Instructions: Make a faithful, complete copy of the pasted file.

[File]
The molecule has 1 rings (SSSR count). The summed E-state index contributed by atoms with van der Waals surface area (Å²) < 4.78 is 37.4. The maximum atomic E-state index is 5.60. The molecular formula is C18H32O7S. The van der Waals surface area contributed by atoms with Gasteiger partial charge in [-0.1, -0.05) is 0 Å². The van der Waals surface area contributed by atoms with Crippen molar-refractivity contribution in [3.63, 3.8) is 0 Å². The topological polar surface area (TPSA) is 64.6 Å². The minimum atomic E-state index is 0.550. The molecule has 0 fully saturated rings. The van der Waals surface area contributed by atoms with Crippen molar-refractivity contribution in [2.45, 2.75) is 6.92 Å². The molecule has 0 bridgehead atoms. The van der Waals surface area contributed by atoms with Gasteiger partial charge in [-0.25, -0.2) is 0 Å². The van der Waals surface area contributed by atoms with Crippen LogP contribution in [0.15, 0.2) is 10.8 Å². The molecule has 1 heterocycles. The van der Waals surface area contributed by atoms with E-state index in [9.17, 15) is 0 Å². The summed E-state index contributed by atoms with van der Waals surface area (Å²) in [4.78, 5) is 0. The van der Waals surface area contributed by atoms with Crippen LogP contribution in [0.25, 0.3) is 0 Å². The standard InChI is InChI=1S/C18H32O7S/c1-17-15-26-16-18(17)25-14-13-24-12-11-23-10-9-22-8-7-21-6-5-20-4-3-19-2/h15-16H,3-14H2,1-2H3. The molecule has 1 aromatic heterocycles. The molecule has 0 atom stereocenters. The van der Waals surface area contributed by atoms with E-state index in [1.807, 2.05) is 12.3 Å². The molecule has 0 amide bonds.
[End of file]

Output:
The molecule has 1 rings (SSSR count). The summed E-state index contributed by atoms with van der Waals surface area (Å²) < 4.78 is 37.4. The maximum atomic E-state index is 5.60. The molecular formula is C18H32O7S. The van der Waals surface area contributed by atoms with Gasteiger partial charge in [-0.1, -0.05) is 0 Å². The van der Waals surface area contributed by atoms with Crippen molar-refractivity contribution in [3.63, 3.8) is 0 Å². The topological polar surface area (TPSA) is 64.6 Å². The minimum atomic E-state index is 0.550. The molecule has 0 fully saturated rings. The van der Waals surface area contributed by atoms with Crippen molar-refractivity contribution in [2.45, 2.75) is 6.92 Å². The molecule has 0 bridgehead atoms. The van der Waals surface area contributed by atoms with Gasteiger partial charge in [-0.25, -0.2) is 0 Å². The van der Waals surface area contributed by atoms with Crippen LogP contribution in [0.15, 0.2) is 10.8 Å². The molecule has 1 heterocycles. The van der Waals surface area contributed by atoms with E-state index in [9.17, 15) is 0 Å². The summed E-state index contributed by atoms with van der Waals surface area (Å²) in [4.78, 5) is 0. The van der Waals surface area contributed by atoms with Crippen LogP contribution in [0.25, 0.3) is 0 Å². The standard InChI is InChI=1S/C18H32O7S/c1-17-15-26-16-18(17)25-14-13-24-12-11-23-10-9-22-8-7-21-6-5-20-4-3-19-2/h15-16H,3-14H2,1-2H3. The molecule has 1 aromatic heterocycles. The molecule has 0 atom stereocenters. The van der Waals surface area contributed by atoms with E-state index in [1.807, 2.05) is 12.3 Å². The molecule has 0 amide bonds.